‘The Broken News’ Season 2 Review: A Perfect Follow-Up With Some Terrific Performances

Zee5’s The Broken News season 1 was a good insight into how the news media worked, and it mirrored many instances that may or may not have occurred in real life. There is no shortage of television news channels anymore, and each of them runs only after TRP and forgets about presenting news to the people. An opinion and an agenda are already formed, as are the power dynamics when multinational companies begin to invest in them for their own benefit. 


Season one ended with Radha Bhargava being sent to prison for speaking up against the Operation Umbrella, followed by Dipankar Sanyal openly declaring her to be a terrorist for speaking up against the surveillance program packaged beautifully as something that would benefit the people in the long run. The second season is directed by Vinay Waikul and written for the screen by Sambit Mishra. They are back, continuing the stories of Amina Qureshi, Dipankar Sanyal, and Radha Bhargava, as they are further motivated to present news to the country while the agendas of some of them keep fluctuating.

The Broken News season 2 has eight episodes and each is forty to forty-five minutes long. It begins with Radha Bhargava being harassed in jail for speaking up against the current chief minister, Atul Shinde, and being given a choice to sign an apology letter in return for her bail. Radha Bhargava refuses to do so. Amina Qureshi, her boss at Awaaz Bharati, is making sure to fight tooth and nail in favor of her to build public pressure on the state government to release Radha from prison. Meanwhile, Dipankar is having the time of his life leading Josh 24/7, and some new people join the company: Meghna, the COO, and Rihana, the new anchor. Despite Josh 24/7 being at the top of the charts, there is always a bitter rivalry between Nandan Balachandran and Dipankar Sanyal. Dipankar plans to take over the channel to make it an independent entity, but that dream is not an easy one to fulfill.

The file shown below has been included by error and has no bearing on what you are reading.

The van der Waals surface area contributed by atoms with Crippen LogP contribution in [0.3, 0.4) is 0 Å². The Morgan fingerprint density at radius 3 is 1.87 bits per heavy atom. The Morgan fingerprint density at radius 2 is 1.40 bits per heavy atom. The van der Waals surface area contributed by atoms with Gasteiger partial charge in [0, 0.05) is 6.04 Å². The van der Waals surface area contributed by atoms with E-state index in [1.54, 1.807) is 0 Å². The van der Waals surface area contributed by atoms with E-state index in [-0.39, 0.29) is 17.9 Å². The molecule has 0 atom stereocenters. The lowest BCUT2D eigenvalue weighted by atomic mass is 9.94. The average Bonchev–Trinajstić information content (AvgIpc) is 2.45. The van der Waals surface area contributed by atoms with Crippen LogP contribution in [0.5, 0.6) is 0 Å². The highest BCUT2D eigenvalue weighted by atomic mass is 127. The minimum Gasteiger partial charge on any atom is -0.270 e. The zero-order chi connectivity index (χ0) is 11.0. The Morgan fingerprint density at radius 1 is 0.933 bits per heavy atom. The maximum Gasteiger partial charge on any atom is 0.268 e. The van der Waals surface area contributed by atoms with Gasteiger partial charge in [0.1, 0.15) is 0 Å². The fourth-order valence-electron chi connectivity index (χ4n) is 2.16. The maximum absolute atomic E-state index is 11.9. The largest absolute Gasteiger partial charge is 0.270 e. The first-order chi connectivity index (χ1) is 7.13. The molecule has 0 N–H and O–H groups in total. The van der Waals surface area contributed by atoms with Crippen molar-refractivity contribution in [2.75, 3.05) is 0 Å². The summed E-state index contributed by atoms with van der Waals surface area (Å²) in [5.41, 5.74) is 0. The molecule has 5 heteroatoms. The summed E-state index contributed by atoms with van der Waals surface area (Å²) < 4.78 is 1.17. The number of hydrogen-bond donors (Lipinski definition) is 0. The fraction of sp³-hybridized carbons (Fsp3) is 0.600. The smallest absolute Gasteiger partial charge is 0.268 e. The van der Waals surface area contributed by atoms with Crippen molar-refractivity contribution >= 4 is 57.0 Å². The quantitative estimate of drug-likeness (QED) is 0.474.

Awaaz Bharati, on the other hand, is taken over by an India-based multinational company called Nico Labs, which is a competitor to Nandan’s tech company funding Josh 24/7 and running the Operation Umbrella for the state government. Nico Lab’s executive, Ranjit, aka Ronnie Sabharwal, will be taking over the management and promises to bring no changes to the editorial team as he aims to stick to Amina’s only agenda, to deliver truth and remain unbiased. Ronnie also happens to be Radha’s ex-boyfriend, which might affect their workplace dynamics if she is given bail. Is Ronnie good for Awaaz Bharati, or could it become another disastrous decision for the failing television news channel? Is Radha willing to forgive Dipankar? Is Amina still focusing on her old-school journalism or will her plans for Awaaz Bharati change?